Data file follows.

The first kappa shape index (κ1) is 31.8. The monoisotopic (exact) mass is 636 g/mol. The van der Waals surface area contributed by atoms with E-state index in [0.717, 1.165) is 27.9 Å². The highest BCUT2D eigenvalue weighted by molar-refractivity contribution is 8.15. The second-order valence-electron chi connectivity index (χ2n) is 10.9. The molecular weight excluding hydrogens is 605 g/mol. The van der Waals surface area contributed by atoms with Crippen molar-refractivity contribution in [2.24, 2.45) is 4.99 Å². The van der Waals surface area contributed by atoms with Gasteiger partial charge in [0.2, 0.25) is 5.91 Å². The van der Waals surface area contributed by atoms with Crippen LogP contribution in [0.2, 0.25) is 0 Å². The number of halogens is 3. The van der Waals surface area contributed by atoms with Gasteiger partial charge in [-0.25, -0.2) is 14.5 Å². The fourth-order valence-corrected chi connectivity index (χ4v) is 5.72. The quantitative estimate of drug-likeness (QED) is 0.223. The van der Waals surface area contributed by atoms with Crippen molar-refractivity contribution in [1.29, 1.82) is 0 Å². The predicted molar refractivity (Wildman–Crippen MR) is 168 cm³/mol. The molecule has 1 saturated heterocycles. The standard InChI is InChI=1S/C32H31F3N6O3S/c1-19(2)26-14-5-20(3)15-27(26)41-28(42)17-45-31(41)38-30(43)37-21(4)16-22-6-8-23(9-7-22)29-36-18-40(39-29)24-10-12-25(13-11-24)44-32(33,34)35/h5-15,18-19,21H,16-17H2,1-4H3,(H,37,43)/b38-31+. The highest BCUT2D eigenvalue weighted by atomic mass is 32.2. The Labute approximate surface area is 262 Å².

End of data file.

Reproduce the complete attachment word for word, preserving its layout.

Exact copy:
The first kappa shape index (κ1) is 31.8. The monoisotopic (exact) mass is 636 g/mol. The van der Waals surface area contributed by atoms with E-state index in [0.717, 1.165) is 27.9 Å². The highest BCUT2D eigenvalue weighted by molar-refractivity contribution is 8.15. The second-order valence-electron chi connectivity index (χ2n) is 10.9. The molecular weight excluding hydrogens is 605 g/mol. The van der Waals surface area contributed by atoms with Crippen molar-refractivity contribution in [2.24, 2.45) is 4.99 Å². The van der Waals surface area contributed by atoms with Gasteiger partial charge in [0.2, 0.25) is 5.91 Å². The van der Waals surface area contributed by atoms with Crippen LogP contribution in [0.2, 0.25) is 0 Å². The number of halogens is 3. The van der Waals surface area contributed by atoms with Gasteiger partial charge in [-0.25, -0.2) is 14.5 Å². The fourth-order valence-corrected chi connectivity index (χ4v) is 5.72. The quantitative estimate of drug-likeness (QED) is 0.223. The van der Waals surface area contributed by atoms with Crippen molar-refractivity contribution in [1.29, 1.82) is 0 Å². The predicted molar refractivity (Wildman–Crippen MR) is 168 cm³/mol. The molecule has 1 saturated heterocycles. The standard InChI is InChI=1S/C32H31F3N6O3S/c1-19(2)26-14-5-20(3)15-27(26)41-28(42)17-45-31(41)38-30(43)37-21(4)16-22-6-8-23(9-7-22)29-36-18-40(39-29)24-10-12-25(13-11-24)44-32(33,34)35/h5-15,18-19,21H,16-17H2,1-4H3,(H,37,43)/b38-31+. The highest BCUT2D eigenvalue weighted by atomic mass is 32.2. The Labute approximate surface area is 262 Å².